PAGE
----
RPG Realism And Why It’s Crap

The past week or so has been quite busy so I had to take a little break from blogging. I’m back with some thoughts that have been brewing about realism in tabletop rpgs. This post is an expansion of a point I brought up in a previous post.

I don’t think any tabletop roleplaying system mechanics can be “realistic”. Skill levels, attack and defense rolls, damage, experience, modifiers – none of them have a damn thing to do with realism. Mechanics are abstractions – even the ones that most people consider complicated – and in no way approach realistically simulating anything. As such realism is a complete waste of time as a design goal. If you’re trying to create a ranged combat system to realistically simulate firearms, just fucking stop now. The same goes for sword fighting, or vehicle combat, or anything else. You’re just going to wind up plastering “Most realistic rpg ever” on the cover and get mocked. Maybe go play a video game instead if you want that kind of realism.

But are video games really more realistic just because they’re driven by HD-quality graphics and physics engines? Given the uncanny valley, flip-floppy rag doll physics and a host of common glitches that are fodder for nightmares or Tool videos I say, “No”. That’s because while photorealistic graphics and attention to detail is a goal for most video games, actual realism typically takes a back seat. Most video games strive to have consistency, believability, and suspension of disbelief. Everything else is gameplay and looking pretty, and those are the two things that tend to attract me to videogames (although looking pretty and glitchy as hell isn’t).

Others just go for silly

Tabletop rpgs are a universe of magnitude simpler than a video game and “just realistic enough” is a lot more granular. Someone can go and run all of the physics calculations and figure out what kind of a damage bonus each point of strength should get, or how much energy a projectile loses per meter, but in the end all of those calculations will boil down to a singular abstraction of the reality the game takes place in. Realism flows naturally out of how those rules are interpreted and implemented in play. When realism is the design goal, in my experience complexity goes up and the chances of losing consistency or breaking down completely are much higher.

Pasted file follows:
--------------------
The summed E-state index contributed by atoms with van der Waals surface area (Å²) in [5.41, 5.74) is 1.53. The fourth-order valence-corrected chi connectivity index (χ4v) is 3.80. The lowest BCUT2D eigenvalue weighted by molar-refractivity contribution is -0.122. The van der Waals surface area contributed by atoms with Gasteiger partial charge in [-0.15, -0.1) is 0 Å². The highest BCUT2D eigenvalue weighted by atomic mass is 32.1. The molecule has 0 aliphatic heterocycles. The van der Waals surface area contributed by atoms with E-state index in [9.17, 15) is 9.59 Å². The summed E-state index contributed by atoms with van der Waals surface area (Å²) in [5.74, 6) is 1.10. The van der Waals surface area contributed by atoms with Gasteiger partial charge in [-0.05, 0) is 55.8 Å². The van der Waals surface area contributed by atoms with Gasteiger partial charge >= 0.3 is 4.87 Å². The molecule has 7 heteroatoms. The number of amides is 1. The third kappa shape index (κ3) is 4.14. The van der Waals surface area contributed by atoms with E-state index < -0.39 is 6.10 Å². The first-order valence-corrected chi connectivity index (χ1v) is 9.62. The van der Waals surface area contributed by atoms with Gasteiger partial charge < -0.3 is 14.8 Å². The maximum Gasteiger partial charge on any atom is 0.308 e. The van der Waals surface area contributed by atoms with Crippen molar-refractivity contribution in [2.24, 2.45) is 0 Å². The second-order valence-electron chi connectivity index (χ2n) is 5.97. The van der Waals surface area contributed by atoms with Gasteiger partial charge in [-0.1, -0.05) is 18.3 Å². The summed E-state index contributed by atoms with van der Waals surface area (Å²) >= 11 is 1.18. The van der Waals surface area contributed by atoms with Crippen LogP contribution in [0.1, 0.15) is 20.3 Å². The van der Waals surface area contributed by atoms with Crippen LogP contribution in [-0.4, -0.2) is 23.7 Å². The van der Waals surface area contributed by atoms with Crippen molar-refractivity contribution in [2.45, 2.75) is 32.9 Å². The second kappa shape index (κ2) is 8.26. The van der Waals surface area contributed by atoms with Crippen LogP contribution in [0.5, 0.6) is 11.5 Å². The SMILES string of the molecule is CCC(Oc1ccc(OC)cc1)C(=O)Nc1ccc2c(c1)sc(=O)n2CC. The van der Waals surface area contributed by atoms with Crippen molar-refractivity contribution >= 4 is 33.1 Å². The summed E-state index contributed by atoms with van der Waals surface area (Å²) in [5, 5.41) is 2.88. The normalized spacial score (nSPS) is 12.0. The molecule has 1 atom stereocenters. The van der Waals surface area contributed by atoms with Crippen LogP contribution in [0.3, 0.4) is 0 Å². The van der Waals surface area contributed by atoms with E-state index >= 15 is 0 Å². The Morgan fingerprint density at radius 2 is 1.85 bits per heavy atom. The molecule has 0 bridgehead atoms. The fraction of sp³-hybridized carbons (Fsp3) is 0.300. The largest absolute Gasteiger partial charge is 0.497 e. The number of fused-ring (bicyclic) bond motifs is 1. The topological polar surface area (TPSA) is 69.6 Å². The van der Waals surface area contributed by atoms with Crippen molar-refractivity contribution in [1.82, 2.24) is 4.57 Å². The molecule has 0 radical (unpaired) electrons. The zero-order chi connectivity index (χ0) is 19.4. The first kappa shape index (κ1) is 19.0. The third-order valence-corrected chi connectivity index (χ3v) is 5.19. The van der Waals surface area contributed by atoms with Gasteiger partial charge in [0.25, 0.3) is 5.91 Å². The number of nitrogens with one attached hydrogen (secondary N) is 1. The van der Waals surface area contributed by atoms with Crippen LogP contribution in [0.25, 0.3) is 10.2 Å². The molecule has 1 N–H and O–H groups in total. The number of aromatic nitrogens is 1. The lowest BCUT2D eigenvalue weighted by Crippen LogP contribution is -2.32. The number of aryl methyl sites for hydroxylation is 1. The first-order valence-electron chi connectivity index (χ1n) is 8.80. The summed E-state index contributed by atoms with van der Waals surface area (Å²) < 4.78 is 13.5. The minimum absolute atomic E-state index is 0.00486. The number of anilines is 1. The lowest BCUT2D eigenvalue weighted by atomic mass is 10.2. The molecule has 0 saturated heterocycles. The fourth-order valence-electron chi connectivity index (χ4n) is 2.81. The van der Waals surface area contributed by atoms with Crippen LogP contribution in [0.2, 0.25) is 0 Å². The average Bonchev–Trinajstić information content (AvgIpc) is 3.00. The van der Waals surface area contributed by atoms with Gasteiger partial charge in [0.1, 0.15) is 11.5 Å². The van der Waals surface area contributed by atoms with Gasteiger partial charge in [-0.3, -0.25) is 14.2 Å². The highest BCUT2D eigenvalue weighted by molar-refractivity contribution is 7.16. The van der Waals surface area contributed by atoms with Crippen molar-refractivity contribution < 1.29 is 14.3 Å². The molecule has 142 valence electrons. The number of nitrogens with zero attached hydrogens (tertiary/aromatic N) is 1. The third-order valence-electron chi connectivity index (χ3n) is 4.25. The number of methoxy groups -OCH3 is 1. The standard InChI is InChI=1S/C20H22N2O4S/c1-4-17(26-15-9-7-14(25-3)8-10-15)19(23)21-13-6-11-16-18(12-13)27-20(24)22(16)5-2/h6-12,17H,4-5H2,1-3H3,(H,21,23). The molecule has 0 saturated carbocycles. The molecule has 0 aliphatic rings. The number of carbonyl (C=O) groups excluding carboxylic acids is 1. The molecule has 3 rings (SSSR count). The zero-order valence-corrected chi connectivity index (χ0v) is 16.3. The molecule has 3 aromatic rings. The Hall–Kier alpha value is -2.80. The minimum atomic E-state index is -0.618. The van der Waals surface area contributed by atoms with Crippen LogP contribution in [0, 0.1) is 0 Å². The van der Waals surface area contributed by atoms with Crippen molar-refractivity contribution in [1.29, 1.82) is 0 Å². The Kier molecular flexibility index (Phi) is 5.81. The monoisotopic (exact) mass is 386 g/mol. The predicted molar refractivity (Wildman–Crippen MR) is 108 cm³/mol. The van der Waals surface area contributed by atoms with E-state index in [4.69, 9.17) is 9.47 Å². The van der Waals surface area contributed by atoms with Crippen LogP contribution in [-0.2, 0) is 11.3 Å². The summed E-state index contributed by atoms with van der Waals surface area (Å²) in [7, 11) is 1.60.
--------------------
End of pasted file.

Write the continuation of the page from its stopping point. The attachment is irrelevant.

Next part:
One of the defenses of realistic rules is that the GM often doesn’t have experience with a particular circumstance – whether it be rock climbing, or driving a tank, or firing a gun, or hacking a computer. Therefore, the realistic detailed rules provide the framework for the GM to be able to adjudicate those situations. The problem with this approach is the designers often don’t really know either (cf Vampire Undeath’s being advertised as realistic and thoroughly researched, with a rule that a jammed assault rifle needs five minutes and an armorer to clear). This extends to many things like how difficult tasks should be (how many times have you seen a system with task thresholds that just seem out of whack), how often people succeed at tasks (ditto for people failing at tasks, but this is usually a dice issue), the number and scope of various modifiers, and how people learn. The designer might have pages of equations backing up why a particular modifier works the way it does and even that will be a white room affair that doesn’t take into account countless variables.

That isn’t to say it’s not a good exercise to incorporate whatever level of realism into actually designing the mechanics. It might even help balance out some rules and figure out where the boundaries of believability are. But once that tweaking and honing is done, the consistency and playability need to be the ultimate goal –  not whether or not the game accurately represents the unladen weight of a swallow.

Leave a Reply

Fill in your details below or click an icon to log in:

WordPress.com Logo

You are commenting using your WordPress.com account. Log Out /  Change )

Google photo

You are commenting using your Google account. Log Out /  Change )

Twitter picture

You are commenting using your Twitter account. Log Out /  Change )

Facebook photo

You are commenting using your Facebook account. Log Out /  Change )

Connecting to %s